|Object ID #||1998.030.021|
|Object Name||Wheel, Spinning|
|Title||The Kirk Family Wheel|
|Lexicon category||4: T&E For Materials|
|Credit line||Dorothy & Harry Kirk Collection of Spinning Wheels & Related Equipment|
|Artist||Unknown maker, Scottish?|
|Place of Origin||Scotland, United Kingdom|
Kirk Family spinning wheel, 19th-century. In styling, it is a Saxony type of wheel (horizontal wheel). It is made of oak wood. The drive wheel is pieced together with diagonal joins. It has 12 spokes which are tapering, but plain. They become thicker before they join the rim. The wheel has 2 grooves for the drive cord. The uprights (wheel supports) are turned in a thick, hourglass-like shaping. Three incised rings decorate them at the top. Between them, on the table, is an incised ring that is 7.6 cm in diameter, plus two straight scores. One of the wheel supports is supported itself by a smoothy-tapering piece which is affixed to the table by means of a flat-headed, slotted brass screw. There are three turned legs (each has four rounded areas to them). The foot treadle has a sort of A-frame shape, and it is strung on a metal rod. The other end has 3 thorough holes for running a cord footman up to the wheel. There are several nail heads visible on the treadle. The fore-end and back end of the table are simply decorated with a chiselled "piecrust edging." The rest of the table is plain, but has a lovely grain to the wood. The maidens are turned with a spooled shaping. The mother-of-all has three incised rings on each side underneath the maidens. There are two leather bearings. The mother-of-all (maiden assembly) is mounted on a rounded wooden piece. There are some metal pins/wedges with rectangular heads. The flyer has 12 guide hooks to it, and a ridged, brass ferrule. There is a wooden bobbin extant. There is a tension knob at the higher end of the table. The spindle is still intact. There is a curved iron crank which has a cord attached to it. This powers the wheel when someone treadles the spinning wheel. This wheel was #1 in the inventory kept by Dorothy & Harry Kirk. They added a round brass tag with this number to the spinning wheel, so it is not original to the piece, but should be retained.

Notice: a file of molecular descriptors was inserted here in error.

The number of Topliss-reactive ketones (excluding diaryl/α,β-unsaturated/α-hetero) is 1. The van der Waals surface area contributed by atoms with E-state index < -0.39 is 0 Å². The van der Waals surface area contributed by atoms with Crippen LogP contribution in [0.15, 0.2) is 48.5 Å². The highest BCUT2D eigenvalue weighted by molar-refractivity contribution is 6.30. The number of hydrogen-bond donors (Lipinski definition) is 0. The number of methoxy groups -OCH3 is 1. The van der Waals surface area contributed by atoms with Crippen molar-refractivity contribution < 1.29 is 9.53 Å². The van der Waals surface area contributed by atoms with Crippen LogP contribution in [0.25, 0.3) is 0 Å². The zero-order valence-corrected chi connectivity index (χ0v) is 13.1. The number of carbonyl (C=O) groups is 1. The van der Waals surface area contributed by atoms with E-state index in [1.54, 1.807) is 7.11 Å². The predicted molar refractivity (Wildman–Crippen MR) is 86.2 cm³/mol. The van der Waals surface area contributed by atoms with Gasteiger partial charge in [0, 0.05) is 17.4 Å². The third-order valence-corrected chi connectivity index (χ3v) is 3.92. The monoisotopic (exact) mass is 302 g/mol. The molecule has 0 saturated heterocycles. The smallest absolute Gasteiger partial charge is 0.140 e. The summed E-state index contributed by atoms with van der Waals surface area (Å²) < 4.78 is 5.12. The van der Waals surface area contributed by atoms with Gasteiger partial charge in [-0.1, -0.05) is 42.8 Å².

Mrs. Kirk's inventory card has "#1 Grandmother Kirk's wheel --possibly brought from Ireland in the 1800's". Another card has "Grandmother Kirk wheel Wood--solid oak throughout Wheel diam.--20 1/2 " --2 belt channels Treadle --rocker type --no heel piece Footman--was leather Spindle Whorl --single Good draw in. Pie crust edge on base or table End screw tensioner Nice simple turnings Flyer Hooks on right --bent wire No distaff and no hole for it."
An heirloom of the Henry Kirk family of Grey County, formerly from Ireland and Scotland. It is likely a 19th-century spinning wheel. It was brought to Grey County circa 1860 by the Kirk family. A grandson, Harry J. Kirk, married a woman (Dorothy Kirk, neé Budge) who eventually became quite interested in antique spinning wheels, so the Kirk Wheel was passed on to them. Mrs. Kirk's husband, Harry Kirk, supported her hobby of collecting spinning wheels and also enjoyed doing restoration work for them. Both Mr. and Mrs. Kirk were born and raised in Grey County [Sarawak Township], but lived in Toronto for some years after their marriage in 1938. In the 1960s, they returned to Owen Sound (RR#2 Owen Sound) to live.
Dorothy Kirk told museums staff that the spinning wheel originated from Scotland, but may have been in Ireland for a while before the Kirk family emigrated to Canada.
|Collection||Dorothy & Harry Kirk Collection|
|Found||Owen Sound, Grey County|
Kirk, Harry J.
|Function||A domestic spinning wheel, intended for spinning wool, as there is no distaff for flax. It was brought to Grey County, Canada West, by a family in the 1850s, and used at their homestead in Sarawak Township.|